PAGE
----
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Clin Exp Hypertens. 2018;40(2):186-191. doi: 10.1080/10641963.2017.1356842. Epub 2017 Oct 23.

A case control association study of ACE gene polymorphism (I/D) with hypertension in Punjabi population from Faisalabad, Pakistan.

Author information

1
a Diabetes and Cardio-Metabolic Disorders Lab, Health Biotechnology Division , National Institute for Biotechnology and Genetic Engineering (NIBGE) , Faisalabad , Pakistan.
2
b Pakistan Institute of Engineering and Applied Sciences (PIEAS) , Nilore , Islamabad , Pakistan.
3
c Department of Biotechnology , University of Sargodha , Sargodha , Pakistan.

Abstract

Angiotensin converting enzyme (ACE) is a key component of renin angiotensin aldosterone system. It converts angiotensin I to angiotensin II. Insertion/deletion (I/D) polymorphism of ACE gene is found associated with several complications. However, its association with hypertension and related metabolic diseases is still controversial. So, the aim of the present study was to check this association for Punjabi population from Faisalabad, Pakistan. For this purpose, blood samples (patients = 100, controls = 48) were collected and several biochemical parameters were measured. Genotyping for ACE (I/D) polymorphism was performed by polymerase chain reaction (PCR) assay. ID genotype is found prevalent in the studied population as 41% in control subjects and 61% in patients. Furthermore, chi-square analysis showed significant (p = 0.005) difference for genotypic frequencies between both groups. One-way ANOVA for association of II, ID, and DD genotypes with anthropometric, clinical, and biochemical parameters showed that in patient group, DD genotype is significantly (p = 0.041) associated with systolic blood pressure (SBP). Moreover, ID genotype is found associated with the presence of cardiovascular diseases. This study concludes that DD genotype is strongly associated with higher SBP in hypertensive patients.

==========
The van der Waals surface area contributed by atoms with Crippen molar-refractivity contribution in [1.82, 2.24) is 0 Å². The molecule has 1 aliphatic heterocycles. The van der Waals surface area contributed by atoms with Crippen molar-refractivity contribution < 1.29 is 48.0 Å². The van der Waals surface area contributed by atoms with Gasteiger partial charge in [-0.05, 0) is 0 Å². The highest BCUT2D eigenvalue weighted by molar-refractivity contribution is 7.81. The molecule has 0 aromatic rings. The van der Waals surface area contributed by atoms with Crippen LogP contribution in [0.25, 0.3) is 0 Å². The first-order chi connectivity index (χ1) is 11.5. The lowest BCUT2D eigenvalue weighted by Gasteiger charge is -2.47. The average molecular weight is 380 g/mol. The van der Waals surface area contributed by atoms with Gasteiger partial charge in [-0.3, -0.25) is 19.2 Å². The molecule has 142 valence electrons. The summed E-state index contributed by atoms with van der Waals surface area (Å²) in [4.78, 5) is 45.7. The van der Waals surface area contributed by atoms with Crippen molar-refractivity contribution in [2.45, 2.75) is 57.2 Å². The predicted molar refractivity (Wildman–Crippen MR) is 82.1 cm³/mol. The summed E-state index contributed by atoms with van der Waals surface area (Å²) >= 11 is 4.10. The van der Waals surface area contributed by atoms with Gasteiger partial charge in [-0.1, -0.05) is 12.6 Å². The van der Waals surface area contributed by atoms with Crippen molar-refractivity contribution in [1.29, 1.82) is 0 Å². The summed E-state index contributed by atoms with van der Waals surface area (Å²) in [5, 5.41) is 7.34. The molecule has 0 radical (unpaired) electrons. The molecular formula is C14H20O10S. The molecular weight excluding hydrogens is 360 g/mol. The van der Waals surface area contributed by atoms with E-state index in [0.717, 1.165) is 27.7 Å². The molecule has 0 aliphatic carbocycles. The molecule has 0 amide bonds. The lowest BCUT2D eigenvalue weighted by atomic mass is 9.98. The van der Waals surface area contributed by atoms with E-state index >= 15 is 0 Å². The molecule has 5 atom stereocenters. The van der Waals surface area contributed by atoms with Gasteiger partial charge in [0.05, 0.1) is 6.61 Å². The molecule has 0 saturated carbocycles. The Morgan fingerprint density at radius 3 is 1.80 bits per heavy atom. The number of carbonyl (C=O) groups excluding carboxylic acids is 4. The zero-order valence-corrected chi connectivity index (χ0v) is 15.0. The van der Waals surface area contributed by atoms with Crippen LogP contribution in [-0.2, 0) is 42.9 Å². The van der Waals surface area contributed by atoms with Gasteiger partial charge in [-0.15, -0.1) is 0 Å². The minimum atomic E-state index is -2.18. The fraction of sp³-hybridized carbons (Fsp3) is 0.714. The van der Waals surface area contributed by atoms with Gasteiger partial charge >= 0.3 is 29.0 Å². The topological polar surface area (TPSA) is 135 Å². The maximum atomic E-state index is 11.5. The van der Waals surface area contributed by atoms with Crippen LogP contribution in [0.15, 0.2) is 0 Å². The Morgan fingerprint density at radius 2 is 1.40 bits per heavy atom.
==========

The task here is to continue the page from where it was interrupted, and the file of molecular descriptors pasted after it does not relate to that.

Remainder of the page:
KEYWORDS:

ACE; DD genotype; I/D polymorphism; RAAS; cardiovascular diseases; hypertension

PMID:
29058472
DOI:
10.1080/10641963.2017.1356842
[Indexed for MEDLINE]

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